I’ve been doing a fair amount of blog training recently, whether for students, academics, NGOs or other aid agencies. It’s fun but quite time consuming, and I recently realized (not for the first time), that I’m actually pretty redundant. If I post the slides (below) and some suggestions for structure, pretty much anyone can run a training session. Job done.
The slides cover a basic intro: why blog? Do’s and Don’ts; and 10 ways to generate a draft blog in under an hour. Text version here. But if you leave it there, it will just be another passive training session, and probably achieve very little. What matters is getting people to be actively involved in writing/critiquing each other’s posts.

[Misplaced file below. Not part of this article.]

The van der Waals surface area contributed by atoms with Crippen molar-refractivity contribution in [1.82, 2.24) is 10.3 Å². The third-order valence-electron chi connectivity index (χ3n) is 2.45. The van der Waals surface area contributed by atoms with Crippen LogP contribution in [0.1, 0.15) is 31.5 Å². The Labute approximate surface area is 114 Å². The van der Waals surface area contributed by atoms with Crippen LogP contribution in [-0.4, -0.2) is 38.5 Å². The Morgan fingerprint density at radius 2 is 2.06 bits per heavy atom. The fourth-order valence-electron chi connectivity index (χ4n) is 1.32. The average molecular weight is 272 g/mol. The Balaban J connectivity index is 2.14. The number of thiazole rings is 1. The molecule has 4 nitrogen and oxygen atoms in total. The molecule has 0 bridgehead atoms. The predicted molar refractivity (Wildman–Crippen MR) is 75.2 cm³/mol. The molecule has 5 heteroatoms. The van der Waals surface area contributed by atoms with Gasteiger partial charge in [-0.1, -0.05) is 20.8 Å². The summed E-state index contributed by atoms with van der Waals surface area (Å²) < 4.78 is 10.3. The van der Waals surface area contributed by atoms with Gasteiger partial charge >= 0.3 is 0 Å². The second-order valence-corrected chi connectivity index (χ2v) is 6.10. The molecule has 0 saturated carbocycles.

I’ve tried two options:
1. Ask everyone to come with a laptop and an idea for something they want to write about. After the presentation, they sit down and write 4-500 words, then work in pairs to read and critique. The session facilitator then tries to persuade as many as possible to get their post to publishing standard after the session.
2. Ask half a dozen volunteers to come with something they have written (whether draft or published). Print off copies for everyone in the room. Then for each post in turn, everyone spends 10m reading the post and 10m critiquing as a group. So 6 posts = 6x20m = 2 hours, plus the presentation.
They both have plusses and minuses: (1) means everyone has a go, but people often don’t go on to finish their posts. (2) is more likely to generate publishable blogs, but tends to benefit those who are already confident enough to volunteer.
It’s not just about blogging of course – this is really about writing clearly and accessibly, and would benefit a wider range of comms activities.
I’d welcome any other suggestions for training formats, or links to other blog training packages.
Oh and here’s my standard guidance to would-be FP2P guests – probably needs updating.